For an aesthetic plastic surgeon, considering the two types of procedures one may elect to undergo (the less extensive, minimally invasive treatments such as Botox and fillers versus the more expensive, invasive surgical procedures), it is a delicate balance between safety and economic impact. In times of economic downturn, there is an increase in the cash business of minimally invasive, less expensive procedures to plump up the lips (fillers) or paralyze the wrinkles (Botox). On the other hand, the much more expensive business of invasive plastic surgery, requiring patients to pay cash out of pocket, must be retained as a cash source important for the plastic surgeon’s strategic plan during good economic times. These cash-only, high-ticket operations must remain to balance the leaner times of popularity for the lower-ticket, noninvasive procedures, which proportionally increase during slow economic times. This concretizes the notion that there is always a quest for beauty regardless of the state of the economy. However, this decision is not necessarily based on whether a procedure should or should not be conducted but on its affordability for the patient. There is an emerging concern for surgeons that certified specialists, navigating the Affordable Care Act, and physicians (regardless of their training and credentials) will not be driven to open without proper credentials a cash cosmetic practice to accommodate the unwary public of the baby boomer generation, who are notably interested in remaining youthful because of their desire to remain in the workforce.
In a study investigating the relationship between the three major U.S. stock market indices, Standard and Poor’s, Dow Jones, and NASDAQ, and consumer-driven cosmetic plastic surgery, statistically significant correlations were found between the three indices and specific plastic surgical procedures. Isolating forehead lift, face-lift, breast augmentation, liposuction, breast reduction, breast reconstruction after mastectomy, and carpal tunnel release as variables, face-lift, liposuction, and breast augmentation were found to be significantly correlated with all three major market indices. Forehead lift correlated only with the NASDAQ index but did not achieve statistical significance with either the Standard and Poor’s or the Dow Jones index. Breast reduction and breast reconstruction after mastectomy were also significantly correlated with two of the three major stock market indices, whereas carpal tunnel surgery (for numbness in the thumb, and index and long fingers), which has long been considered a reconstructive procedure, was negatively correlated with two of the three indices. The findings of this study are reflective of the fact that necessary procedures (i.e., carpal tunnel) are not directly associated with the economy and are considered a covered benefit of third-party health insurance carriers, including the federally underwritten Medicare program, regardless of the health of the economy.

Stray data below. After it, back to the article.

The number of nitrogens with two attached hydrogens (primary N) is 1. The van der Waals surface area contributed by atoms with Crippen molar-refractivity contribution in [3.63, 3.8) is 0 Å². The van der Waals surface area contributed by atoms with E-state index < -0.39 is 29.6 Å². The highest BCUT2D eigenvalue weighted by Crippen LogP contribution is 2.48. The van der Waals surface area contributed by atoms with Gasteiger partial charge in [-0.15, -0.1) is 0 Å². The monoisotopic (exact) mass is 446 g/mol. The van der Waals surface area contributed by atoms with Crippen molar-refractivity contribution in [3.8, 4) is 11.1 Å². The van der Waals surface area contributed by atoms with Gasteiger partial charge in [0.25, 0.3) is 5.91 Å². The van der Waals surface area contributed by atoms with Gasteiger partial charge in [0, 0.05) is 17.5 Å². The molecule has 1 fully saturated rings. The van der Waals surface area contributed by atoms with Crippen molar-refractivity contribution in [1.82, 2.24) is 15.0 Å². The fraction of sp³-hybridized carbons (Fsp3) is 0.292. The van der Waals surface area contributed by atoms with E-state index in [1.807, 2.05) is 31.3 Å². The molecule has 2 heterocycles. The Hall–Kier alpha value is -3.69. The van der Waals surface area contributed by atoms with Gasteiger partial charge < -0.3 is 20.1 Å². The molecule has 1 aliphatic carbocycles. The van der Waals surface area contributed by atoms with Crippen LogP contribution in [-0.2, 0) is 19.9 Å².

Plastic surgery, similar to other economic sectors and entities, mirrors the economy on both the national and the global level. This is particularly noteworthy in this era of social media, where the face counts as the influence broker for the future of plastic surgery for all generations.
- The American Society for Aesthetic Plastic Surgery. “American Society for Aesthetic Plastic Surgery Advises Consumers to Avoid Unqualified Personnel Performing Cosmetic Procedures.” http://www.surgery.org/media/news-releases-the-american-society-foraesthetic-plastic-surgery (Accessed August 2014).
- Gordon, Chad, Landon Pryor, Ahmed Afifi, Paul Benedetto, C. J. Langevin, Francis Papay, Randall Yetman, and James E. Zin. “Cosmetic Surgery Volume and Its Correlation With the Major S. Stock Market Indices.” Aesthetic Surgery Journal, v.30/3 (2010).
- Sargent, Larry, Raymond Morgan, and W. Bowdoin Davis. “John Staige Davis: Pioneer American Plastic Surgeon.” Clinics of Plastic Surgery, v.10/4 (1983).